WA Part Payment of Invoice - Bound to Get Same Company to Complete Work?

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21 April 2015
If a business invoiced a customer after completing 1/2 the work and a part payment was applied to the invoice, is the customer legally bound to get that same company to complete the works under commercial law? If they decided to get a different company to complete the work is there any legal standing to sue the customer for outstanding amount of invoice?

Sarah J

Well-Known Member
16 July 2014
Melbourne, Victoria
Hi concernedperson,

Are you asking if a customer engaged a company (Company A) to perform some work for them, and Company A performed 50% of the contracted work and received 50% of the total payment, can Company A force the customer to keep them on for the remaining 50% of the work and therefore be entitled to the remaining 50% of the total payment?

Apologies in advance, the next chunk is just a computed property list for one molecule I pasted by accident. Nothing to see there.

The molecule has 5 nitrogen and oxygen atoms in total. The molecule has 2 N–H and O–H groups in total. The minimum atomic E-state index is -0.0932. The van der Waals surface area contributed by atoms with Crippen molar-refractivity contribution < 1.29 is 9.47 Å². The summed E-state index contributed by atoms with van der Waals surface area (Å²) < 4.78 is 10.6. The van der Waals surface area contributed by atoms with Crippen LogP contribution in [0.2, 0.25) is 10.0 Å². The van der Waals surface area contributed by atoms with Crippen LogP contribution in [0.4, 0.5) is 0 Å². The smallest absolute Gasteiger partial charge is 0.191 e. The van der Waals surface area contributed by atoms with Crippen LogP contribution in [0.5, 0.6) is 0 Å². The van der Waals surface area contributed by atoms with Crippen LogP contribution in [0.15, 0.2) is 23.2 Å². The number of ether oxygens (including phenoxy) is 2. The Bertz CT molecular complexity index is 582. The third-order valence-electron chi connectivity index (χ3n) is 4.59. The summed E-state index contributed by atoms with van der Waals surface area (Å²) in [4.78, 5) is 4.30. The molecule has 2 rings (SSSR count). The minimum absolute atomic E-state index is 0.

If so, then it will depend on the contract agreed between the parties. If the contract is silent, but it was the understanding of the parties that Company A was engaged to do the full 100% of the work (and there was no break clause) and Company A incurred costs in reliance of performing their end of the contract, then they can sue the customer for breaking the contract if the customer turns around and says they no longer want Company A to perform the remaining 50% of the work and will therefore no longer pay Company A the remaining 50% of the purchase price. Essentially, if the customer terminates the contract with Company A mid-way, then unless the customer has a valid ground to repudiate/terminate the contract, they will be in breach of the contract and Company A will be entitled to sue for the remaining purchase price. Whether or not the customer has a valid ground to repudiate/terminate the contract depends on:
  • What was expressly written in the contract (did Company A fail to meet a material promise in the contract?)
  • What was orally represented by the parties?
  • Nature of the contract and whether Company A's work was significantly below standard
  • Whether there is a ground at law (e.g. under the Sales of Goods Act)